Before 1925 this was a brickyard, the Morley-Ashbridge brick pit. When the brickmakers had used up the clay they left a rectangular crater in the ground – a muddy crater with a creek running through it. Ashbridges Creek crossed Gerrard in a ravine and through the brickyard, providing the water needed to make the bricks. Joseph Russell sold the property. An investor purchased it but instead of building houses, he built a stadium – Ulster Stadium, the home of “the Red Handers”, formally known as “the Ulster United Football Club”.

Area of Ulster Stadium 1947 Aerial Photo

Area of Ulster Stadium 1947 Aerial Photo


The Red Hand of Ulster, representing Northern Ireland, and the emblem of the Ulster United Football Club, Toronto, worn on their jerseys.

TORONTO STAR, January 13, 1914

Toronto Star, Jan. 13, 1914

TORONTO STAR, 24 Jan 1914

Toronto Star, Jan. 24, 1914

On Friday, January 9, 1914,  a group of Irish Protestants, mostly members of the Orange Lodge, got together in the Occident Masonic Hall at Bathurst and Queen in Claretown to form a football club. The Ulster United began playing that season in the Toronto and District League and immediately won renown by winning the Third Division Champion in its maiden year. In 1915 it won the Second Division. In 1916 the Red Handers captured the championship of the Toronto Senior League.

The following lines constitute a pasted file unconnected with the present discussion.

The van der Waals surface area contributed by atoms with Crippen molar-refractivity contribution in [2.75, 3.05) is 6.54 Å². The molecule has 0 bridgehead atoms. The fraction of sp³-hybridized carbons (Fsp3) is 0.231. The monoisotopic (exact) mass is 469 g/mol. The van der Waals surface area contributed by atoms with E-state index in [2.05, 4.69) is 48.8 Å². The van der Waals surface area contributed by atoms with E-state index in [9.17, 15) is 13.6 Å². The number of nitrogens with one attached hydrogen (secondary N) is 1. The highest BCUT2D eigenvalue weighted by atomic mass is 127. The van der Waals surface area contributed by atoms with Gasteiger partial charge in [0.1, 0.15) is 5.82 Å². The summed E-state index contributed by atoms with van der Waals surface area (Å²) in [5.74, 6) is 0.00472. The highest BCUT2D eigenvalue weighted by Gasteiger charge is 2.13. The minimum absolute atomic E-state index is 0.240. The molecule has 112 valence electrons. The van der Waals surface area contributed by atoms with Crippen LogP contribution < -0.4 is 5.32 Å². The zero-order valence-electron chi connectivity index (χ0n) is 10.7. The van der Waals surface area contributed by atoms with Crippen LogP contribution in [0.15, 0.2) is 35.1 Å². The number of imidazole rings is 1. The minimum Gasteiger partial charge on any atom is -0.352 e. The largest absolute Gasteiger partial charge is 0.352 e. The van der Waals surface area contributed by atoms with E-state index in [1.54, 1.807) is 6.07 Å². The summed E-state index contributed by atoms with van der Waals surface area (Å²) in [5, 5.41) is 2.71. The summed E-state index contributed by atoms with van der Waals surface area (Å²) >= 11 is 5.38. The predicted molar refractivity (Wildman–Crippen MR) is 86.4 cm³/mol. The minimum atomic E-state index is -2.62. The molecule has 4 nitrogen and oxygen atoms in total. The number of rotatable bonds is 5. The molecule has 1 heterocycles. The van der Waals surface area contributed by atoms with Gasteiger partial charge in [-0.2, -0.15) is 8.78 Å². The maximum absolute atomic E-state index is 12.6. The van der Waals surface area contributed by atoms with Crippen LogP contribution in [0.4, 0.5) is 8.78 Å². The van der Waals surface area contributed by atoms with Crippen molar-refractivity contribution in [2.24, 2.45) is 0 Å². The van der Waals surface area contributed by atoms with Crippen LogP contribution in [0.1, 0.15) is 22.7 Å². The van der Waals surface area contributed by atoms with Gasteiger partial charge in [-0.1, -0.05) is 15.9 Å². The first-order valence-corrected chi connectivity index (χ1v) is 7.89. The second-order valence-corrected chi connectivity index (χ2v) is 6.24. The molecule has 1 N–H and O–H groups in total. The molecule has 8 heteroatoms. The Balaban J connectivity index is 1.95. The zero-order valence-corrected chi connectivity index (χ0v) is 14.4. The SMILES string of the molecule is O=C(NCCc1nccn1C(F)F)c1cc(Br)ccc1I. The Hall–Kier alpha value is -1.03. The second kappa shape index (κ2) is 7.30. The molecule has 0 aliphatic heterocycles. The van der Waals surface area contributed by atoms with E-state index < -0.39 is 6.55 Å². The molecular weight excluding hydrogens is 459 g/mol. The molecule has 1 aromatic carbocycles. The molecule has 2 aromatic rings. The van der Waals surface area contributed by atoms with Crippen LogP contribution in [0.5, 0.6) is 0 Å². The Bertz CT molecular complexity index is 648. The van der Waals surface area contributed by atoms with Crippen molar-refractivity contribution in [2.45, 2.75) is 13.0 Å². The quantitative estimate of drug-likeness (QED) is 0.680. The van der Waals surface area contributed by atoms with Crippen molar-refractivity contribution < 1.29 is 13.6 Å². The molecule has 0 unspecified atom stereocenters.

Ulster United built their name by winning the Brigden Cup in 1916, 1917 and 1920. During that time, many Ulster men enlisted. Fiercely proud of their Irish Protestant Loyalist identity, Ulstermen formed a regiment that became known for its bravery in battle.

ulster-divisonThe neighbourhood had a strong connection to Northern Ireland, the Orange Order, and the 36th Ulster Division which distinguished itself at the Battle of the Somme in World War One. Many who had immigrated to Canada returned to enlist in the 36th Ulster Division and many others enlisted in Canadian regiments to fight overseas.

After the Great War, the Red Handers went on from success to success in football,  captured the championship of the Inter Cities League in 1921, 1922 and 1923.

19210402TW Ulster Soccer Club - Copy

Toronto World, April 2, 1921 Before 1925 the Club played at “Broadview Field” near Gerrard and Broadview  as well as other fields.

Ulster plan - Copy

In 1925 they won the first of what would become three national championships. Their home field was the new Ulster Stadium. Here they played daytime matches and night games under floodlights against visiting teams, including the famous Glasgow Rangers. Ulster Arms was their clubhouse and not a tavern as it later became. Visiting teams could stay in the clubhouse which became known for its good food and good cheer. The home team streamed onto the field from a door in the basement of the Ulster Arms.